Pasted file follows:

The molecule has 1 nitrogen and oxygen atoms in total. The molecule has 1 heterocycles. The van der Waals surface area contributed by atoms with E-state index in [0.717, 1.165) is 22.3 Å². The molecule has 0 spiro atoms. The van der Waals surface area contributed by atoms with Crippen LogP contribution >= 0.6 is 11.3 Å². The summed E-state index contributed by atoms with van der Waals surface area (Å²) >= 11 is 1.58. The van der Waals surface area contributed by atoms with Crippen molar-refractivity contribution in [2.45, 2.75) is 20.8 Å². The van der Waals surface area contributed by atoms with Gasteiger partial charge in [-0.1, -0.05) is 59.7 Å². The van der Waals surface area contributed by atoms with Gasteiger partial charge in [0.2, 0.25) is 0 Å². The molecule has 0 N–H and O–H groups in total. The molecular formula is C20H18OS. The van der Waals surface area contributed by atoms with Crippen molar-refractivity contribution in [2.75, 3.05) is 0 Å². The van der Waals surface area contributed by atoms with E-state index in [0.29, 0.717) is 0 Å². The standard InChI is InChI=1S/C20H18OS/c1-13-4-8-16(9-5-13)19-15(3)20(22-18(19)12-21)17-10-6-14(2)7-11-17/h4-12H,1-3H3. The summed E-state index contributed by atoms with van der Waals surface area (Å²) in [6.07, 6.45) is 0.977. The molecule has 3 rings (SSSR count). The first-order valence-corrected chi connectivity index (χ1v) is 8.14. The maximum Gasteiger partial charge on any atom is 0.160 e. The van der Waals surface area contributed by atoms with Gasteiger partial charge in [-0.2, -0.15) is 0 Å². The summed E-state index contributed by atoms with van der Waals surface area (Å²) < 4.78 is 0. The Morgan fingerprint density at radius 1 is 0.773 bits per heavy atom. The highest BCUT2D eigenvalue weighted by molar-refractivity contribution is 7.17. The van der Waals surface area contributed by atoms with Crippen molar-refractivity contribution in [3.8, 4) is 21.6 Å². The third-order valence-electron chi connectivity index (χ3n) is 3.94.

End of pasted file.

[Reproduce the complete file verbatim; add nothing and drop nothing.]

The molecule has 1 nitrogen and oxygen atoms in total. The molecule has 1 heterocycles. The van der Waals surface area contributed by atoms with E-state index in [0.717, 1.165) is 22.3 Å². The molecule has 0 spiro atoms. The van der Waals surface area contributed by atoms with Crippen LogP contribution >= 0.6 is 11.3 Å². The summed E-state index contributed by atoms with van der Waals surface area (Å²) >= 11 is 1.58. The van der Waals surface area contributed by atoms with Crippen molar-refractivity contribution in [2.45, 2.75) is 20.8 Å². The van der Waals surface area contributed by atoms with Gasteiger partial charge in [-0.1, -0.05) is 59.7 Å². The van der Waals surface area contributed by atoms with Gasteiger partial charge in [0.2, 0.25) is 0 Å². The molecule has 0 N–H and O–H groups in total. The molecular formula is C20H18OS. The van der Waals surface area contributed by atoms with Crippen molar-refractivity contribution in [2.75, 3.05) is 0 Å². The van der Waals surface area contributed by atoms with E-state index in [0.29, 0.717) is 0 Å². The standard InChI is InChI=1S/C20H18OS/c1-13-4-8-16(9-5-13)19-15(3)20(22-18(19)12-21)17-10-6-14(2)7-11-17/h4-12H,1-3H3. The summed E-state index contributed by atoms with van der Waals surface area (Å²) in [6.07, 6.45) is 0.977. The molecule has 3 rings (SSSR count). The first-order valence-corrected chi connectivity index (χ1v) is 8.14. The maximum Gasteiger partial charge on any atom is 0.160 e. The van der Waals surface area contributed by atoms with Gasteiger partial charge in [-0.2, -0.15) is 0 Å². The summed E-state index contributed by atoms with van der Waals surface area (Å²) < 4.78 is 0. The Morgan fingerprint density at radius 1 is 0.773 bits per heavy atom. The highest BCUT2D eigenvalue weighted by molar-refractivity contribution is 7.17. The van der Waals surface area contributed by atoms with Crippen molar-refractivity contribution in [3.8, 4) is 21.6 Å². The third-order valence-electron chi connectivity index (χ3n) is 3.94.